The novel – the image (above) of the cover from Vintage edition of 1991 – is believed, according to Wikipedia, to be based on the cholera epidemic that killed a large percentage of Oran’s population, a small town in Algeria, in 1849, following French colonization, but the novel is placed in France in the 1940s.

The Plague is considered as an existentialist classic, similar to Kafka’s work, in particular, The Trial, where “individual sentences have multiple meanings, the material often pointedly resonating as a stark allegory of phenomenal consciousness and the human condition [Wikipedia].” Not only has The Plague been read as an allegorical treatment of the French resistance to Nazi occupation during WWII, but also how the world deals with the philosophical notion of the Absurd.

Camus wrote the novel about everyday life under quarantine for the inhabitants of Oran. It takes the reader through various questions related to the nature of destiny and human conditions. The book is a perfect display of characters as ‘human types’ – from politicians to doctors and holidaymakers to fugitives – all showing the effects the plague has on their psychology and how they respond.

Villains – like a priest – exploit the uncertainty of the humanitarian crisis as a tool for manipulation to enforce through their ideological agenda, where, for instance, the priest uses the plaque to increase his flock. As Applebaum says: “He tells his congregation that the epidemic is God’s way of punishing unbelievers.” She adds: “In modern Italy, the first person to seek to manipulate the anxiety created by the coronavirus was Matteo Salvini, the Italian far-right leader who immediately called for the government to shut the country’s borders, stop all public meetings and keep people home.”

Heroes, on the other hand, are, however, not the kind of heroes – superheroes or role models one finds in other fiction or movies – but are the doctors and the volunteers who help them, or even, as Applebaum says: “a civil servant, Monsieur Grand, who seeks to deal with the plague by recording it, measuring it, and keeping track of what has happened: ‘This insignificant and self-effacing hero who had nothing to recommend him but a little goodness in his heart and apparently a ridiculous ideal. This would be to give the truth its due, to give the sum of two and two as four.’ Grand, Dr Rieux, and a few others try to use science, transparency, and accuracy to contain and control the disease and to save as many people as possible, without giving in to hysteria or despair: ‘It may seem a ridiculous idea, but the only way to fight the plague is with decency’.”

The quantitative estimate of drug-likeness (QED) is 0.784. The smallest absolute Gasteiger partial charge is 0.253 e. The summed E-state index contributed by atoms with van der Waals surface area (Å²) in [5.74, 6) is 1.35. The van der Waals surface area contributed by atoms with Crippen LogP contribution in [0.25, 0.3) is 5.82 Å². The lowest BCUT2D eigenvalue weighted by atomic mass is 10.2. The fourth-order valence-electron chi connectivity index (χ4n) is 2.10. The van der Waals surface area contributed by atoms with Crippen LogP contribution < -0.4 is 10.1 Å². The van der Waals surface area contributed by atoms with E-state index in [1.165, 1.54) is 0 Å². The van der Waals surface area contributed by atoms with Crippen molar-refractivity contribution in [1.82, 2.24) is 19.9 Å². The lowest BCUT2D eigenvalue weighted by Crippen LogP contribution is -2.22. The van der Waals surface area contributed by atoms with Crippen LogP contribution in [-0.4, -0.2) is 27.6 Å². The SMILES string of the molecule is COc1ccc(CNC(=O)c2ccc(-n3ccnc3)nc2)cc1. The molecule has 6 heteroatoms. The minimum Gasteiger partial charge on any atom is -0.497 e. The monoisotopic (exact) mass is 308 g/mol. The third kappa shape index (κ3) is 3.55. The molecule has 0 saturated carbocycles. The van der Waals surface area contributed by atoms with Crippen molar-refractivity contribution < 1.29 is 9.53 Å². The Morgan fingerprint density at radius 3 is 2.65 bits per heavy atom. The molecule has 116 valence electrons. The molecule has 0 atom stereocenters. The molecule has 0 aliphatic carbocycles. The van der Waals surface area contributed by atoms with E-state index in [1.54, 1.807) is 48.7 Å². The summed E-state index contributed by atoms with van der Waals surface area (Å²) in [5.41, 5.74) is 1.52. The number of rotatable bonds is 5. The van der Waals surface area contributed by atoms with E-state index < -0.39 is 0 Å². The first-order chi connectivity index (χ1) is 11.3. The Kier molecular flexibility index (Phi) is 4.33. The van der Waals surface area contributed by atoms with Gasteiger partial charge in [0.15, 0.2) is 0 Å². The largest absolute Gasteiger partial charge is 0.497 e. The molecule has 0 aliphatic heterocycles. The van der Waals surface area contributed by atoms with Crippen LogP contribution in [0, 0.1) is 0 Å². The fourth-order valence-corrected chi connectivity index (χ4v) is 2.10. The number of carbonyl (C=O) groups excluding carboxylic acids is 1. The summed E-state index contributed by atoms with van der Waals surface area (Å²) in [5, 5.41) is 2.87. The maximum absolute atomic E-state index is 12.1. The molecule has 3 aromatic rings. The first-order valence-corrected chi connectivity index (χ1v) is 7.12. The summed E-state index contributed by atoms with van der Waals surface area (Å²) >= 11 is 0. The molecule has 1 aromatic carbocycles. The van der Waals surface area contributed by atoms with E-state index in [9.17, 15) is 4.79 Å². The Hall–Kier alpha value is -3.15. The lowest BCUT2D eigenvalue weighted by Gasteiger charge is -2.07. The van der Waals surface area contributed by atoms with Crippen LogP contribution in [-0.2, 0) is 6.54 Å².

I agree with Applebaum, who adds:

These are the kinds of people who will be the heroes in our era, too. The scientists and public-health scholars who immediately put out information about numbers and cases; the research teams that immediately began to work on vaccines; the nurses and doctors who immediately decide to remain inside quarantined regions, as many did in Italy, as well as in Wuhan, China. Not all of their judgments will be correct, and they will not always agree with one another: There is no precise way to determine which quarantines and cancellations are prudent and which are unreasonable, given the potential economic effects on the one hand, and the real desire to slow the spread of the epidemic on the other. In Italy, there have already been a few public squabbles among virologists who have different estimates of how bad the disease will be. … But at least they have the public’s interest at heart.

Illustration / Part 6: People

Posted in Books, Illustrations, Photography by andrejabrulc on 26/08/2019

I love mankind … it’s people I can’t stand! – Charles M. Schulz

History will have to record that the greatest tragedy of this period of social transition was not the strident clamor of the bad people, but the appalling silence of the good people. – Martin Luther King

Most people say that it is the intellect which makes a great scientist. They are wrong: it is character. – Albert Einstein

Never love anyone who treats you like you’re ordinary. – Oscar Wilde

When someone shows you who they are believe them; the first time. – Maya Angelou

I’ve learned that people will forget what you said, people will forget what you did, but people will never forget how you made them feel. – Maya Angelou

It is better to lead from behind and to put others in front, especially when you celebrate victory when nice things occur. You take the front line when there is danger. Then people will appreciate your leadership. – Nelson Mandela